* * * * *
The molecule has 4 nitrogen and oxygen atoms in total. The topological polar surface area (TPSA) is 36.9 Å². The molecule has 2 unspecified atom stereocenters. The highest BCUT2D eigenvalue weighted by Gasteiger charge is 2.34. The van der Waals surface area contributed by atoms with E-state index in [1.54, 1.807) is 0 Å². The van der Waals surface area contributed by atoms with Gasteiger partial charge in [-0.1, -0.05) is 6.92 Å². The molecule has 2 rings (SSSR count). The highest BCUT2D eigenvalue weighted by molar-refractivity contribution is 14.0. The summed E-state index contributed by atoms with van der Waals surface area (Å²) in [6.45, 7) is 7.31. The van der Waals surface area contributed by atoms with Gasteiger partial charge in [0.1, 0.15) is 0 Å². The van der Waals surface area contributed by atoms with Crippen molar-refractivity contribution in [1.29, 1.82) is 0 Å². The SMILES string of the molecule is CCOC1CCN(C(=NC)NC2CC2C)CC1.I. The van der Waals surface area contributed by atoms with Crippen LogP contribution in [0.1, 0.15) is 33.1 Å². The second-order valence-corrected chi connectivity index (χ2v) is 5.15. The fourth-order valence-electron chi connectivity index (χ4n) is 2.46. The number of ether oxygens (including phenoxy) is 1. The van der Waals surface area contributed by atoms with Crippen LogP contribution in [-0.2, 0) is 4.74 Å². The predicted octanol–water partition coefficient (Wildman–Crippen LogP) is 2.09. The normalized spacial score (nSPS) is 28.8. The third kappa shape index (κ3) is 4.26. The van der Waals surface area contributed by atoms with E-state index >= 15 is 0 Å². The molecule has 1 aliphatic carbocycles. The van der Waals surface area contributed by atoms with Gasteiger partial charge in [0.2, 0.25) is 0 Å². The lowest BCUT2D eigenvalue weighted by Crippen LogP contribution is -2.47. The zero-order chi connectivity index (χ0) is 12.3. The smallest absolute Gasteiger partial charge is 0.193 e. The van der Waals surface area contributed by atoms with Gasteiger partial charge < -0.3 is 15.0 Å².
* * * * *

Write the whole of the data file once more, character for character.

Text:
The molecule has 4 nitrogen and oxygen atoms in total. The topological polar surface area (TPSA) is 36.9 Å². The molecule has 2 unspecified atom stereocenters. The highest BCUT2D eigenvalue weighted by Gasteiger charge is 2.34. The van der Waals surface area contributed by atoms with E-state index in [1.54, 1.807) is 0 Å². The van der Waals surface area contributed by atoms with Gasteiger partial charge in [-0.1, -0.05) is 6.92 Å². The molecule has 2 rings (SSSR count). The highest BCUT2D eigenvalue weighted by molar-refractivity contribution is 14.0. The summed E-state index contributed by atoms with van der Waals surface area (Å²) in [6.45, 7) is 7.31. The van der Waals surface area contributed by atoms with Gasteiger partial charge in [0.1, 0.15) is 0 Å². The van der Waals surface area contributed by atoms with Crippen molar-refractivity contribution in [1.29, 1.82) is 0 Å². The SMILES string of the molecule is CCOC1CCN(C(=NC)NC2CC2C)CC1.I. The van der Waals surface area contributed by atoms with Crippen LogP contribution in [0.1, 0.15) is 33.1 Å². The second-order valence-corrected chi connectivity index (χ2v) is 5.15. The fourth-order valence-electron chi connectivity index (χ4n) is 2.46. The number of ether oxygens (including phenoxy) is 1. The van der Waals surface area contributed by atoms with Crippen LogP contribution in [-0.2, 0) is 4.74 Å². The predicted octanol–water partition coefficient (Wildman–Crippen LogP) is 2.09. The normalized spacial score (nSPS) is 28.8. The third kappa shape index (κ3) is 4.26. The van der Waals surface area contributed by atoms with E-state index >= 15 is 0 Å². The molecule has 1 aliphatic carbocycles. The van der Waals surface area contributed by atoms with Gasteiger partial charge in [0.2, 0.25) is 0 Å². The lowest BCUT2D eigenvalue weighted by Crippen LogP contribution is -2.47. The zero-order chi connectivity index (χ0) is 12.3. The smallest absolute Gasteiger partial charge is 0.193 e. The van der Waals surface area contributed by atoms with Gasteiger partial charge < -0.3 is 15.0 Å².